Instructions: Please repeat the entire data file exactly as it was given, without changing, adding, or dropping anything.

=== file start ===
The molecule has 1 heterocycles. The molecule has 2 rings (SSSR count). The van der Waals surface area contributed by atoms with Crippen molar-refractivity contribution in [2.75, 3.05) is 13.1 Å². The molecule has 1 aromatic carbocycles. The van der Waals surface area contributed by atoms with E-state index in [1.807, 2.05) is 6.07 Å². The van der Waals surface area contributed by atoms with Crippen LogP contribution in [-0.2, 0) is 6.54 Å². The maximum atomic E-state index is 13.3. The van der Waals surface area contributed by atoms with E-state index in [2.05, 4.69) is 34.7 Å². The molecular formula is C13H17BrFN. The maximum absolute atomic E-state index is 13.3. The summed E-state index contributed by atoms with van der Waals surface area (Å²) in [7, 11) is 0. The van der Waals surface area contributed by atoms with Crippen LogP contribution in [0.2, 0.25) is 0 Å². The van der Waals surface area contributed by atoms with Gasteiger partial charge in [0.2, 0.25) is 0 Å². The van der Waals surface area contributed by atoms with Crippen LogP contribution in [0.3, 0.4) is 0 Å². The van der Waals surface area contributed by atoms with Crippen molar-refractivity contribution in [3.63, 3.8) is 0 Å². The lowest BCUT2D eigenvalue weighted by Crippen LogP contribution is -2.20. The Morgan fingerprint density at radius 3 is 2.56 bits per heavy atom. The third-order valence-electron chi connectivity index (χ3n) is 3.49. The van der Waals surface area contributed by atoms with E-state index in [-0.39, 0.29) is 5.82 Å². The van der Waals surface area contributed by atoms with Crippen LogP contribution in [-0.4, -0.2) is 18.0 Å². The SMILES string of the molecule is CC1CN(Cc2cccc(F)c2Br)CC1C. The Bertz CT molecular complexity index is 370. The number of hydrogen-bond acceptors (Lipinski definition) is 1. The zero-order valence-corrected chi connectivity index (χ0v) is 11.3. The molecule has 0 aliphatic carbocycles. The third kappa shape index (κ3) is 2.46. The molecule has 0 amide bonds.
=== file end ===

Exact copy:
The molecule has 1 heterocycles. The molecule has 2 rings (SSSR count). The van der Waals surface area contributed by atoms with Crippen molar-refractivity contribution in [2.75, 3.05) is 13.1 Å². The molecule has 1 aromatic carbocycles. The van der Waals surface area contributed by atoms with E-state index in [1.807, 2.05) is 6.07 Å². The van der Waals surface area contributed by atoms with Crippen LogP contribution in [-0.2, 0) is 6.54 Å². The maximum atomic E-state index is 13.3. The van der Waals surface area contributed by atoms with E-state index in [2.05, 4.69) is 34.7 Å². The molecular formula is C13H17BrFN. The maximum absolute atomic E-state index is 13.3. The summed E-state index contributed by atoms with van der Waals surface area (Å²) in [7, 11) is 0. The van der Waals surface area contributed by atoms with Crippen LogP contribution in [0.2, 0.25) is 0 Å². The van der Waals surface area contributed by atoms with Gasteiger partial charge in [0.2, 0.25) is 0 Å². The van der Waals surface area contributed by atoms with Crippen LogP contribution in [0.3, 0.4) is 0 Å². The van der Waals surface area contributed by atoms with Crippen molar-refractivity contribution in [3.63, 3.8) is 0 Å². The lowest BCUT2D eigenvalue weighted by Crippen LogP contribution is -2.20. The Morgan fingerprint density at radius 3 is 2.56 bits per heavy atom. The third-order valence-electron chi connectivity index (χ3n) is 3.49. The van der Waals surface area contributed by atoms with E-state index in [-0.39, 0.29) is 5.82 Å². The van der Waals surface area contributed by atoms with Crippen LogP contribution in [-0.4, -0.2) is 18.0 Å². The SMILES string of the molecule is CC1CN(Cc2cccc(F)c2Br)CC1C. The Bertz CT molecular complexity index is 370. The number of hydrogen-bond acceptors (Lipinski definition) is 1. The zero-order valence-corrected chi connectivity index (χ0v) is 11.3. The molecule has 0 aliphatic carbocycles. The third kappa shape index (κ3) is 2.46. The molecule has 0 amide bonds.